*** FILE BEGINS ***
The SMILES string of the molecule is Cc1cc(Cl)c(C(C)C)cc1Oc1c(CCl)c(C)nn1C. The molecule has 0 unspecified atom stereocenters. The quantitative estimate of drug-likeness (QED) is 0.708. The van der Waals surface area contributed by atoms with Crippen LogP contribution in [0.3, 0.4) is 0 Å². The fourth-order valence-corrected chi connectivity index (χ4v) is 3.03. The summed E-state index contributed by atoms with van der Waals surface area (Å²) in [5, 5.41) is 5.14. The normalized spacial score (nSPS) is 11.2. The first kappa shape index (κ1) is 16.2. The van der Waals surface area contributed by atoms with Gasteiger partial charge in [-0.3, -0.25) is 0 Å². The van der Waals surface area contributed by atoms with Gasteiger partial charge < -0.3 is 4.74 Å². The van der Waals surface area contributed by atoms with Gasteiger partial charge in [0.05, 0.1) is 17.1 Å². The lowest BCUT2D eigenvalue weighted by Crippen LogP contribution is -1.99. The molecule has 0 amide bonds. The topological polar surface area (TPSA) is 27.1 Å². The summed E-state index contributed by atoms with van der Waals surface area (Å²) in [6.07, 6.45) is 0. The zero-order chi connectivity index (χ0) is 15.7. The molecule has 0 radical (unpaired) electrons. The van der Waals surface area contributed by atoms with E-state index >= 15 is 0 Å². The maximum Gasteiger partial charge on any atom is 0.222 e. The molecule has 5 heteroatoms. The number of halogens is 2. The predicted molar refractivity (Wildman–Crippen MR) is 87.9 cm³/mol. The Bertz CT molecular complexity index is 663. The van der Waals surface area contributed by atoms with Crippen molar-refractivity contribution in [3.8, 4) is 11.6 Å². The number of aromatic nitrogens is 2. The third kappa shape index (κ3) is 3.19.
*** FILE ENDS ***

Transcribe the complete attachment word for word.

The SMILES string of the molecule is Cc1cc(Cl)c(C(C)C)cc1Oc1c(CCl)c(C)nn1C. The molecule has 0 unspecified atom stereocenters. The quantitative estimate of drug-likeness (QED) is 0.708. The van der Waals surface area contributed by atoms with Crippen LogP contribution in [0.3, 0.4) is 0 Å². The fourth-order valence-corrected chi connectivity index (χ4v) is 3.03. The summed E-state index contributed by atoms with van der Waals surface area (Å²) in [5, 5.41) is 5.14. The normalized spacial score (nSPS) is 11.2. The first kappa shape index (κ1) is 16.2. The van der Waals surface area contributed by atoms with Gasteiger partial charge in [-0.3, -0.25) is 0 Å². The van der Waals surface area contributed by atoms with Gasteiger partial charge < -0.3 is 4.74 Å². The van der Waals surface area contributed by atoms with Gasteiger partial charge in [0.05, 0.1) is 17.1 Å². The lowest BCUT2D eigenvalue weighted by Crippen LogP contribution is -1.99. The molecule has 0 amide bonds. The topological polar surface area (TPSA) is 27.1 Å². The summed E-state index contributed by atoms with van der Waals surface area (Å²) in [6.07, 6.45) is 0. The zero-order chi connectivity index (χ0) is 15.7. The molecule has 0 radical (unpaired) electrons. The van der Waals surface area contributed by atoms with E-state index >= 15 is 0 Å². The maximum Gasteiger partial charge on any atom is 0.222 e. The molecule has 5 heteroatoms. The number of halogens is 2. The predicted molar refractivity (Wildman–Crippen MR) is 87.9 cm³/mol. The Bertz CT molecular complexity index is 663. The van der Waals surface area contributed by atoms with Crippen molar-refractivity contribution in [3.8, 4) is 11.6 Å². The number of aromatic nitrogens is 2. The third kappa shape index (κ3) is 3.19.